Could Europe be the next recovery play?
The Bank of England Monetary Policy Committee (MPC) met this week and decided to keep interest rates...
From spending habits to life goals, generational gaps, it seems, will not fade away. And that’s perhaps not surprising when you think that the economic and social environment into which you are born and grow can define your views on the world – shaping your outlook and your beliefs.
And, as we move through the generations ourselves, so our views and habits can evolve. From selfie-sticks to walking sticks, priorities change. But how does this impact our investment philosophy?
When it comes to investing, generally speaking, the longer you have to invest, the more risk you can afford to take. And, as you get closer and closer to retirement and move from accumulating your wealth to using it to live on, so the amount of risk should reduce.
As we approach the end of ISA season, we take a look at some investment ideas for each generation.
These two generations encompass anyone under the age of 24 – from new born babies to those in higher education or just starting out in their careers. At this age, you can afford to take a lot of risk for potentially greater rewards.
Investing in a current global trend, this fund ‘eats its own cooking’ using an artificial intelligence (AI) system to help find companies whose business models are aligned to benefit from this growing theme. The fund invests in more than just technology stalwarts; around half of the portfolio can be found in the healthcare and consumer-related sectors.
GQG, which stands for ‘global quality growth’, is one of the newest and fastest growing asset management businesses, having only launched in 2016. This fund is a concentrated portfolio of high quality companies with durable earnings. The emphasis is on future quality, rather than companies which have simply done well historically.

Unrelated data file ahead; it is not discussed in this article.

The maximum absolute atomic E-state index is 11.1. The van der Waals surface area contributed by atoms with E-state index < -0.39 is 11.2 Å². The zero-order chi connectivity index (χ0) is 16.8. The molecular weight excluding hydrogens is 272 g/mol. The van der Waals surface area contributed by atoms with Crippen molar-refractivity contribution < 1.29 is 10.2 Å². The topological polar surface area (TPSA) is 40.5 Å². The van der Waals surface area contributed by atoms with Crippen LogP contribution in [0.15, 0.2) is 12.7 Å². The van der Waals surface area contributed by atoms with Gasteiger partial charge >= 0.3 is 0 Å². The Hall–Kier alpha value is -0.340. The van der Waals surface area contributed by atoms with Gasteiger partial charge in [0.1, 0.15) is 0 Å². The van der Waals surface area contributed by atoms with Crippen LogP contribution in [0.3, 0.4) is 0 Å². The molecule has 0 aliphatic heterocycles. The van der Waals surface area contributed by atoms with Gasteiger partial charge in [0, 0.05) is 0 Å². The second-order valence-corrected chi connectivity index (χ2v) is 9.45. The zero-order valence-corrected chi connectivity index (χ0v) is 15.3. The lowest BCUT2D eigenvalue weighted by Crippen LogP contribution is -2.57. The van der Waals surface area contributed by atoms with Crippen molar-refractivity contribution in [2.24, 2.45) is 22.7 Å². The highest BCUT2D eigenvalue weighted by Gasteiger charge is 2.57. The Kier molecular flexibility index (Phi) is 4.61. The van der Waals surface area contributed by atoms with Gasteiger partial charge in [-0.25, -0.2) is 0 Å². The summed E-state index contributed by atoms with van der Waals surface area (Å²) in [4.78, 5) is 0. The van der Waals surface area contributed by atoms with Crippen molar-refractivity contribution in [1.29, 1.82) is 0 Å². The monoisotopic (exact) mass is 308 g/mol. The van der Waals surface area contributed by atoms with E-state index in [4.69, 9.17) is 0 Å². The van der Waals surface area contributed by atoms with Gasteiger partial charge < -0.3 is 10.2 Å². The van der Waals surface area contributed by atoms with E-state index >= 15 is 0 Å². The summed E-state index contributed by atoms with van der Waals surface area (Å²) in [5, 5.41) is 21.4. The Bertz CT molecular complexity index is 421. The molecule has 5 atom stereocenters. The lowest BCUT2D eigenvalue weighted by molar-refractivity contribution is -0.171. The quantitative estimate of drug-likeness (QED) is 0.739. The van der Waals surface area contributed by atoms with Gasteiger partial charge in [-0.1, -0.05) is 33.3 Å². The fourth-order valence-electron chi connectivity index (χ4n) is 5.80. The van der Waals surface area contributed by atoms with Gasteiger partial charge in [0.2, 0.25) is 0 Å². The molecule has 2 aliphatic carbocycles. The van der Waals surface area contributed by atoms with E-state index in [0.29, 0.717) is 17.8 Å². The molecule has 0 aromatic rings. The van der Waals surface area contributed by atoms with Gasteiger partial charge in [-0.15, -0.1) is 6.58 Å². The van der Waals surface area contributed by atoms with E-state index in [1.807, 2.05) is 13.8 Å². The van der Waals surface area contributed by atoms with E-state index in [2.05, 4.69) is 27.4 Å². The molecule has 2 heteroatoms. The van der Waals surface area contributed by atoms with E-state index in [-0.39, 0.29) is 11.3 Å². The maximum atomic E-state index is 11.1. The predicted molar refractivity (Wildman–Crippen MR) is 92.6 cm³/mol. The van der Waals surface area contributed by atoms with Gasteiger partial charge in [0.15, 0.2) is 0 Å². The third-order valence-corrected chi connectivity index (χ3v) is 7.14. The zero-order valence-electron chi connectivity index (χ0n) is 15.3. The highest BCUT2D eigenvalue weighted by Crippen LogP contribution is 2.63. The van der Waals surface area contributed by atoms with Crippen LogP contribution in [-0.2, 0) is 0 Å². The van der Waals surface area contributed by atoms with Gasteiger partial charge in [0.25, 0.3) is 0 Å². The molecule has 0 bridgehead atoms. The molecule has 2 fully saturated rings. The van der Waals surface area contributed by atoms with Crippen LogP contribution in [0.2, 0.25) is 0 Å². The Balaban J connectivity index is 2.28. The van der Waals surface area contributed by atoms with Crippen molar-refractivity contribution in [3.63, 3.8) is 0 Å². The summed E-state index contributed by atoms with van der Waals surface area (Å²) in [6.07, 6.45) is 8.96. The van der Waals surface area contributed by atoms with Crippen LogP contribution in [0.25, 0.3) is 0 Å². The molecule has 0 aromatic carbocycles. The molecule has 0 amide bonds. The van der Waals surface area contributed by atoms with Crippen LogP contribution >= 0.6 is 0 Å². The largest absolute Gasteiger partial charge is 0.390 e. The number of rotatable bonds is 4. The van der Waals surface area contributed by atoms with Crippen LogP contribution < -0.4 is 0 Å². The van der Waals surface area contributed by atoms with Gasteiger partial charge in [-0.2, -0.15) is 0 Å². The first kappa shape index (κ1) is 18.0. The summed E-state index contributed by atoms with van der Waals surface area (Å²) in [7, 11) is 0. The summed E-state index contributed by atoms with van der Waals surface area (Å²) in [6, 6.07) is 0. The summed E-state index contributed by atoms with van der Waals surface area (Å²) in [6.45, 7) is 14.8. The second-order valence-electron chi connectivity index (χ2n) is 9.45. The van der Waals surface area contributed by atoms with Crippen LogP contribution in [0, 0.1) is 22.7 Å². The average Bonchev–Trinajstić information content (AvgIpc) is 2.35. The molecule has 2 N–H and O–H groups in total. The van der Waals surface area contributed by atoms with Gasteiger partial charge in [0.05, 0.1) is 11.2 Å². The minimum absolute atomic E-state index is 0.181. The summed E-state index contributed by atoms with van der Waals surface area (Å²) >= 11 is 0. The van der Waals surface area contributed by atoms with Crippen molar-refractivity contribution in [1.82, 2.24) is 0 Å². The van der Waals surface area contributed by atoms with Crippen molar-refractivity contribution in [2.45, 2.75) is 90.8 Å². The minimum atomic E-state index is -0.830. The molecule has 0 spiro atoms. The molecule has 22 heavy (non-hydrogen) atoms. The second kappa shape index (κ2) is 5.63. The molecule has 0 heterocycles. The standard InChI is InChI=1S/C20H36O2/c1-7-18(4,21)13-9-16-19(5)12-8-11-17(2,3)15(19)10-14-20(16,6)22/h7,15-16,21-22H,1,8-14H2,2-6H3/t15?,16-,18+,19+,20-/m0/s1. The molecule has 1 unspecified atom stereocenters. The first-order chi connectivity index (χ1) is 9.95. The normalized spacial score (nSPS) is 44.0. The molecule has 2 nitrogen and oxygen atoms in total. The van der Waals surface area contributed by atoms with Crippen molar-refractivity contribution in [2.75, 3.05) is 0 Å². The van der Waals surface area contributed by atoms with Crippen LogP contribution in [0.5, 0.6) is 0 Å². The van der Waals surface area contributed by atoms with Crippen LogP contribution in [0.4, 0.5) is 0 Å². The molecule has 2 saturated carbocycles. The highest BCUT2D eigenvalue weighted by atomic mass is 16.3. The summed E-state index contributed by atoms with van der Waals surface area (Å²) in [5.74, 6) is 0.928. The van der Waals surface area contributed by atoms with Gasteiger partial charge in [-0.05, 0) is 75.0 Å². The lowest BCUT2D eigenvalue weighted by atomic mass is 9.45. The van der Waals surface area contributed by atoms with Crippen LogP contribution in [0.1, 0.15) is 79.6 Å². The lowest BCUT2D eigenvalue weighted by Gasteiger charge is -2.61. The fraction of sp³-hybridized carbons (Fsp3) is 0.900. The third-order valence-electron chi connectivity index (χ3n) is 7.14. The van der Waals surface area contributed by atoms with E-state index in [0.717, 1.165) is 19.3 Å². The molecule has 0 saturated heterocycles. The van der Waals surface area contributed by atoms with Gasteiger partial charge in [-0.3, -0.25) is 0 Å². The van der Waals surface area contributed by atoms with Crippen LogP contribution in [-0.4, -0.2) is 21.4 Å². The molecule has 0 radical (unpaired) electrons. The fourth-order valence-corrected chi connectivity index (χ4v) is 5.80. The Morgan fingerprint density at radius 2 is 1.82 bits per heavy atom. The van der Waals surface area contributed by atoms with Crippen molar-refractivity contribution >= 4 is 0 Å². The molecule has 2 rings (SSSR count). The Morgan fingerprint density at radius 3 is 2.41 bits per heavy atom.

Ranging from their mid-twenties to the big 4-0, this generation is likely to have varying priorities. Some will still be early in their careers and single with fewer responsibilities. Others may be saving for a house deposit while others may have children of their own. Either way, when it comes to long-term goals like retirement, they still have a twenty to forty years to invest.
Managed by the successful team behind Liontrust Special Situations fund, Liontrust UK Smaller Companies fund employs the same investment strategy but with a small-cap bias. The distinctive investment process focuses on firms with strong positions within their industries. The fund has a great track record and is particularly strong in down markets.
This trust invests predominantly in companies listed both domestically in China and on the Hong Kong Stock Exchange. The manager is able to make use of Fidelity’s investment licences in China, which are among the largest of any international investor, offering investors direct exposure to the China growth story.
This generation is likely to be enjoying peak earnings, with a bit more spare cash to enjoy. While retirement is probably a subject they are now planning for more meaningfully, there are still one to two decades left on their time horizon – plenty of time to maximise contributions and still take some risk.
The manager of this fund combs the breadth of the Asia Pacific market in search of large companies with reliable dividends that can deliver both income and growth for investors. He aims to capitalise on the opportunities of today, as well as the potential of tomorrow.
This is a high conviction fund focuses on finding reforming large and medium-sized European businesses, which can create wealth and returns for shareholders. It has a clear and common-sense strategy and the two fund managers have been working on the strategy together since 2001.
Here what co-manager Chris Garsten had to say about investing in Europe in this video interview:
Some of this generation may be lucky enough to have taken early retirement or are retired already. Others will still be working. But as people live longer in retirement, making the pot of money work hard for you, even when you have stopped contributing, will be a priority.
M&G is perhaps the biggest name in the UK bond space, and M&G Optimal Income is its flagship offering. This ‘go-anywhere’ fund has a flexible mandate, which enables the manager to shift the interest rate exposure and to invest across the fixed income spectrum. The fund can, and often does, invest in some equities, and also derivatives.
This is a deep value-driven fund that invests in companies valued at less than their ‘true’ worth and waits for a correction. It has little correlation with other income funds, tending to avoid the big income producers in favour of more niche names, where both capital as well as income can grow significantly.